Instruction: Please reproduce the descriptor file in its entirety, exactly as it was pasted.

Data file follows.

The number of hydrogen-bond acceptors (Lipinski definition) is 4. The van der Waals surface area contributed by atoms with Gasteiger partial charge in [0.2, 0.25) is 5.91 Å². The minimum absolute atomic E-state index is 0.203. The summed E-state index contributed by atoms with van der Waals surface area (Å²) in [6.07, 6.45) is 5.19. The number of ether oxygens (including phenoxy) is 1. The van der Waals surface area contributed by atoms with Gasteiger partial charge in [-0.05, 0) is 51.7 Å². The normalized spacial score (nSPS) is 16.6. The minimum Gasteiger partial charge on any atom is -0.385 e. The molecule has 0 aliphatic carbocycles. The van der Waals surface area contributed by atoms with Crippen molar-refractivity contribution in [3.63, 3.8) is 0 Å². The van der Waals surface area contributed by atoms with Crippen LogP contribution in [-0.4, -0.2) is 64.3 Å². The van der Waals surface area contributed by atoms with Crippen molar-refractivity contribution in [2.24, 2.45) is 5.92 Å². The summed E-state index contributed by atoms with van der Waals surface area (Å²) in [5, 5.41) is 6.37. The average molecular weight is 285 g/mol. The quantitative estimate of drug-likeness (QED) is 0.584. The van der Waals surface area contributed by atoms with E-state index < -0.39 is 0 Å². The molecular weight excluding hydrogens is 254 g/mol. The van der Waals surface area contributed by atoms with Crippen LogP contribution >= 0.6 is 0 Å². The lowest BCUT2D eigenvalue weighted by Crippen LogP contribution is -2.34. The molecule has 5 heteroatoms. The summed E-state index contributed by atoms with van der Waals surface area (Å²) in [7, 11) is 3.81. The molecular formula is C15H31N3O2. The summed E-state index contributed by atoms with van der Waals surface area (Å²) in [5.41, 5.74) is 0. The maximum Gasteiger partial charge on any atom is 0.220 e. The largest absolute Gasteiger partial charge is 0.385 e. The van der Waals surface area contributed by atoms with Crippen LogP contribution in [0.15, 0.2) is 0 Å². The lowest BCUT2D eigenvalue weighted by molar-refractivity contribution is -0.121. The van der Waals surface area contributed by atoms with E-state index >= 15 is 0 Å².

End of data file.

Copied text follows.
The number of hydrogen-bond acceptors (Lipinski definition) is 4. The van der Waals surface area contributed by atoms with Gasteiger partial charge in [0.2, 0.25) is 5.91 Å². The minimum absolute atomic E-state index is 0.203. The summed E-state index contributed by atoms with van der Waals surface area (Å²) in [6.07, 6.45) is 5.19. The number of ether oxygens (including phenoxy) is 1. The van der Waals surface area contributed by atoms with Gasteiger partial charge in [-0.05, 0) is 51.7 Å². The normalized spacial score (nSPS) is 16.6. The minimum Gasteiger partial charge on any atom is -0.385 e. The molecule has 0 aliphatic carbocycles. The van der Waals surface area contributed by atoms with Crippen molar-refractivity contribution in [3.63, 3.8) is 0 Å². The van der Waals surface area contributed by atoms with Crippen LogP contribution in [-0.4, -0.2) is 64.3 Å². The van der Waals surface area contributed by atoms with Crippen molar-refractivity contribution in [2.24, 2.45) is 5.92 Å². The summed E-state index contributed by atoms with van der Waals surface area (Å²) in [5, 5.41) is 6.37. The average molecular weight is 285 g/mol. The quantitative estimate of drug-likeness (QED) is 0.584. The van der Waals surface area contributed by atoms with E-state index < -0.39 is 0 Å². The molecular weight excluding hydrogens is 254 g/mol. The van der Waals surface area contributed by atoms with Crippen LogP contribution >= 0.6 is 0 Å². The lowest BCUT2D eigenvalue weighted by Crippen LogP contribution is -2.34. The molecule has 5 heteroatoms. The summed E-state index contributed by atoms with van der Waals surface area (Å²) in [7, 11) is 3.81. The molecular formula is C15H31N3O2. The summed E-state index contributed by atoms with van der Waals surface area (Å²) in [5.41, 5.74) is 0. The maximum Gasteiger partial charge on any atom is 0.220 e. The largest absolute Gasteiger partial charge is 0.385 e. The van der Waals surface area contributed by atoms with Crippen LogP contribution in [0.15, 0.2) is 0 Å². The lowest BCUT2D eigenvalue weighted by molar-refractivity contribution is -0.121. The van der Waals surface area contributed by atoms with E-state index >= 15 is 0 Å².